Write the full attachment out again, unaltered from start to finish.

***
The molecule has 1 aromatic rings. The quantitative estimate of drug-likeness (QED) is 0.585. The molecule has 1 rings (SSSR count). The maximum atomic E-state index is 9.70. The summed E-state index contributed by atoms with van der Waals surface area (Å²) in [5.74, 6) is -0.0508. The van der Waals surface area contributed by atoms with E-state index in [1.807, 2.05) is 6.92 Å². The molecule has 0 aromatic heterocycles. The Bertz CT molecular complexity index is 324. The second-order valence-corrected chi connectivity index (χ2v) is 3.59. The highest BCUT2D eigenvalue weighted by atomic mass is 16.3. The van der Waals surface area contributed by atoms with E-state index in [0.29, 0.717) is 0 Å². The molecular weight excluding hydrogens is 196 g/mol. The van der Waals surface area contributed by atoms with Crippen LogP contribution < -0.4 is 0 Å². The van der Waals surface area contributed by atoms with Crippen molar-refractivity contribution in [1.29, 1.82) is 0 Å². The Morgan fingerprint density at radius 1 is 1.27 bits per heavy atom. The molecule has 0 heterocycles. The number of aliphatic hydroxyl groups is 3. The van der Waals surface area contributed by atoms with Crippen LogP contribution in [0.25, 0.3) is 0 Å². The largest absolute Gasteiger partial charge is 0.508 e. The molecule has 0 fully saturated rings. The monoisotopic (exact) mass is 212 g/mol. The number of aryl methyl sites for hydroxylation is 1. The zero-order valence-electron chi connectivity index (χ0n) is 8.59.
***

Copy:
The molecule has 1 aromatic rings. The quantitative estimate of drug-likeness (QED) is 0.585. The molecule has 1 rings (SSSR count). The maximum atomic E-state index is 9.70. The summed E-state index contributed by atoms with van der Waals surface area (Å²) in [5.74, 6) is -0.0508. The van der Waals surface area contributed by atoms with E-state index in [1.807, 2.05) is 6.92 Å². The molecule has 0 aromatic heterocycles. The Bertz CT molecular complexity index is 324. The second-order valence-corrected chi connectivity index (χ2v) is 3.59. The highest BCUT2D eigenvalue weighted by atomic mass is 16.3. The van der Waals surface area contributed by atoms with E-state index in [0.29, 0.717) is 0 Å². The molecular weight excluding hydrogens is 196 g/mol. The van der Waals surface area contributed by atoms with Crippen LogP contribution < -0.4 is 0 Å². The van der Waals surface area contributed by atoms with Crippen molar-refractivity contribution in [1.29, 1.82) is 0 Å². The Morgan fingerprint density at radius 1 is 1.27 bits per heavy atom. The molecule has 0 heterocycles. The number of aliphatic hydroxyl groups is 3. The van der Waals surface area contributed by atoms with Crippen LogP contribution in [0.25, 0.3) is 0 Å². The largest absolute Gasteiger partial charge is 0.508 e. The molecule has 0 fully saturated rings. The monoisotopic (exact) mass is 212 g/mol. The number of aryl methyl sites for hydroxylation is 1. The zero-order valence-electron chi connectivity index (χ0n) is 8.59.